Under a code of conduct intended to prevent further spending scandals, chairmen, chief executives and members of NHS boards will also be required to declare their private interests. However, there will be no restriction on earnings, in spite of controversy over pay and cars offered to recruit executives from the private sector.
'There are circumstances where it may be in the best interests of the patients and the trust to pay the chief executive a sum of money which at first sight seems on the high side,' Mrs Bottomley said.
Tighter rules of conduct were laid down following irregularities at Wessex health authority, where pounds 43m was wasted on a computer system, and West Midlands health authority, where a pounds 2.5m consultancy contract was awarded to a company whose finance director was also on the health board.
Mrs Bottomley said there were no plans to make NHS managers face the threat of being surcharged, like councillors on local authorities, for wasting taxpayers' money. The ultimate penalty for breaking the code was that she could sack health authority chairmen.
Directors of NHS boards will be required to declare private interests, although they will not have to declare private income.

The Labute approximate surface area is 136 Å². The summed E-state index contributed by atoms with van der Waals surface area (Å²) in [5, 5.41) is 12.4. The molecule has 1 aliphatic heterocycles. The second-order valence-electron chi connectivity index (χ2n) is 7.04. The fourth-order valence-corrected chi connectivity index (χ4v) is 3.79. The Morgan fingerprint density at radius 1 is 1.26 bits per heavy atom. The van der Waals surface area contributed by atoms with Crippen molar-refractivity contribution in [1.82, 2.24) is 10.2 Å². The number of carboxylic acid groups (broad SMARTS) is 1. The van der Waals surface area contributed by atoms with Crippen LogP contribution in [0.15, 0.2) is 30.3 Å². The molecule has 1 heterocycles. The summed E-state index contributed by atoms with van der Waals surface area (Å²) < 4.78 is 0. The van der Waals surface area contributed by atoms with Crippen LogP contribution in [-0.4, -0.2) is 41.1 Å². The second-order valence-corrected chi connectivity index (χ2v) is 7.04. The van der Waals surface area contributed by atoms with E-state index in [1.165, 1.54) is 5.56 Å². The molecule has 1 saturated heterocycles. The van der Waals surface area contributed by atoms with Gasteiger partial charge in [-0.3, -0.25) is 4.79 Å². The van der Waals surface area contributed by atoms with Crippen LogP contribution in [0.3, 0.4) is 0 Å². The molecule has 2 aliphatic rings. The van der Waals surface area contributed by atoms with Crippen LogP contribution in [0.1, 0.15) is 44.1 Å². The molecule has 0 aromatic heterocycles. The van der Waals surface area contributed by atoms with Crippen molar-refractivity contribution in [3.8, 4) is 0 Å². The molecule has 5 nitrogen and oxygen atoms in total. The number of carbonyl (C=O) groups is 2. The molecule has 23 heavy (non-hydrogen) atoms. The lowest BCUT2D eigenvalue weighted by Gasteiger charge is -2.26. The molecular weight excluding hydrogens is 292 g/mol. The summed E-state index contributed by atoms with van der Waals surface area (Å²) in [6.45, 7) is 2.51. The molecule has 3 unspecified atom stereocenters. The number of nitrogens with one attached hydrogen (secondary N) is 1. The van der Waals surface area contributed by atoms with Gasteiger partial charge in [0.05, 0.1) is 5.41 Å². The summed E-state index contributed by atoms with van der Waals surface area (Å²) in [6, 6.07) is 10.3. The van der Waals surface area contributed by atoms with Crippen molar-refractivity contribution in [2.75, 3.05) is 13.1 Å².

'No one should use their public position to further their private interests,' Mrs Bottomley said, implementing the recommendations of a task force set up to investigate NHS management failures.
The announcement was timed to forestall an expected attack by Labour in the Commons, in a debate on the NHS that was postponed until next week. But the task force report appeared to support Labour's allegation that the image of the NHS has been damaged by the introduction of an 'internal market' in the health service.
'There is a perception, both within the NHS and amongst the public, that public service values have suffered in the development of the NHS 'market' and a more businesslike approach to management of the NHS,' the task force said.
Mrs Bottomley rejected the suggestion that members of NHS boards should be required to declare political affiliations, in spite of Labour allegations that the Government had appointed Tory 'yes men' to implement its changes.Reuse content